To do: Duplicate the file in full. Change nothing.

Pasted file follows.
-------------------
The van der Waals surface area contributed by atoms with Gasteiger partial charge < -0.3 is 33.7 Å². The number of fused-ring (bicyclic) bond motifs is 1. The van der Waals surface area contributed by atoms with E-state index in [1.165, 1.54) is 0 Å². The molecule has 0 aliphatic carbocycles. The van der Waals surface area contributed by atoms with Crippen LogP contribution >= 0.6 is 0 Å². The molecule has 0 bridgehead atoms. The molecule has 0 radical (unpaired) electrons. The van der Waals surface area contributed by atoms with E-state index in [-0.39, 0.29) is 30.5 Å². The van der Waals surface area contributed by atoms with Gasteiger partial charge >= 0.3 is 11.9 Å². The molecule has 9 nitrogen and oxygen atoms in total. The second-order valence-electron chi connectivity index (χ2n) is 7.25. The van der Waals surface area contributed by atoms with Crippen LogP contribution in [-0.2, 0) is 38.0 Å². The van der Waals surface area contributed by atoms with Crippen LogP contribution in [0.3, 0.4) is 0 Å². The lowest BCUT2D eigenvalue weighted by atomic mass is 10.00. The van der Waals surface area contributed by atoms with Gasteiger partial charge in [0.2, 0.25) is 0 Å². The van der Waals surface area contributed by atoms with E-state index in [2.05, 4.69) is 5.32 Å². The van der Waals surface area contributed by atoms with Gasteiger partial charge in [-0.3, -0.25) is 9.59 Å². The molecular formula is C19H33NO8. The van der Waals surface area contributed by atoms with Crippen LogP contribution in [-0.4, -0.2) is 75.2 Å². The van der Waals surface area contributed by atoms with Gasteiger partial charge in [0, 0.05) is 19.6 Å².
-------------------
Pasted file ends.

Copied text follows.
The van der Waals surface area contributed by atoms with Gasteiger partial charge < -0.3 is 33.7 Å². The number of fused-ring (bicyclic) bond motifs is 1. The van der Waals surface area contributed by atoms with E-state index in [1.165, 1.54) is 0 Å². The molecule has 0 aliphatic carbocycles. The van der Waals surface area contributed by atoms with Crippen LogP contribution >= 0.6 is 0 Å². The molecule has 0 bridgehead atoms. The molecule has 0 radical (unpaired) electrons. The van der Waals surface area contributed by atoms with E-state index in [-0.39, 0.29) is 30.5 Å². The van der Waals surface area contributed by atoms with Gasteiger partial charge >= 0.3 is 11.9 Å². The molecule has 9 nitrogen and oxygen atoms in total. The second-order valence-electron chi connectivity index (χ2n) is 7.25. The van der Waals surface area contributed by atoms with Crippen LogP contribution in [-0.2, 0) is 38.0 Å². The van der Waals surface area contributed by atoms with Crippen LogP contribution in [0.3, 0.4) is 0 Å². The lowest BCUT2D eigenvalue weighted by atomic mass is 10.00. The van der Waals surface area contributed by atoms with Gasteiger partial charge in [0.2, 0.25) is 0 Å². The van der Waals surface area contributed by atoms with E-state index in [2.05, 4.69) is 5.32 Å². The van der Waals surface area contributed by atoms with Gasteiger partial charge in [-0.3, -0.25) is 9.59 Å². The molecular formula is C19H33NO8. The van der Waals surface area contributed by atoms with Crippen LogP contribution in [-0.4, -0.2) is 75.2 Å². The van der Waals surface area contributed by atoms with Gasteiger partial charge in [0, 0.05) is 19.6 Å².